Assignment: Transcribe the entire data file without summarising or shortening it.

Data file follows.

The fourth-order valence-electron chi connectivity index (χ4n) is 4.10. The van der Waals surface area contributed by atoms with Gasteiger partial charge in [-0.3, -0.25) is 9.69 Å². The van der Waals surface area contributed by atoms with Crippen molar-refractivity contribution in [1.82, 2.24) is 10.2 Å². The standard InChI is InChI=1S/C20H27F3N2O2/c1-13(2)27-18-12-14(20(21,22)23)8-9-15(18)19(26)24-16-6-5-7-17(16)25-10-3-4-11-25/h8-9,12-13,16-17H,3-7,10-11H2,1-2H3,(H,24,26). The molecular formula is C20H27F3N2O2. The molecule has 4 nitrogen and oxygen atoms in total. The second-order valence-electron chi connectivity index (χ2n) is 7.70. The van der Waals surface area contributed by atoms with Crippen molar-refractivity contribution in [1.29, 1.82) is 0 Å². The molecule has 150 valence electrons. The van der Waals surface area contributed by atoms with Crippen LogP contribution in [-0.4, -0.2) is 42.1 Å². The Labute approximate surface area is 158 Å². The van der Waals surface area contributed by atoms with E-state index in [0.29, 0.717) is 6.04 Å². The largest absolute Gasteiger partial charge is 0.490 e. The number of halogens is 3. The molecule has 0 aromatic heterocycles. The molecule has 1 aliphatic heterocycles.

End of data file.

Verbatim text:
The fourth-order valence-electron chi connectivity index (χ4n) is 4.10. The van der Waals surface area contributed by atoms with Gasteiger partial charge in [-0.3, -0.25) is 9.69 Å². The van der Waals surface area contributed by atoms with Crippen molar-refractivity contribution in [1.82, 2.24) is 10.2 Å². The standard InChI is InChI=1S/C20H27F3N2O2/c1-13(2)27-18-12-14(20(21,22)23)8-9-15(18)19(26)24-16-6-5-7-17(16)25-10-3-4-11-25/h8-9,12-13,16-17H,3-7,10-11H2,1-2H3,(H,24,26). The molecular formula is C20H27F3N2O2. The molecule has 4 nitrogen and oxygen atoms in total. The second-order valence-electron chi connectivity index (χ2n) is 7.70. The van der Waals surface area contributed by atoms with Crippen molar-refractivity contribution in [1.29, 1.82) is 0 Å². The molecule has 150 valence electrons. The van der Waals surface area contributed by atoms with Crippen LogP contribution in [-0.4, -0.2) is 42.1 Å². The Labute approximate surface area is 158 Å². The van der Waals surface area contributed by atoms with E-state index in [0.29, 0.717) is 6.04 Å². The largest absolute Gasteiger partial charge is 0.490 e. The number of halogens is 3. The molecule has 0 aromatic heterocycles. The molecule has 1 aliphatic heterocycles.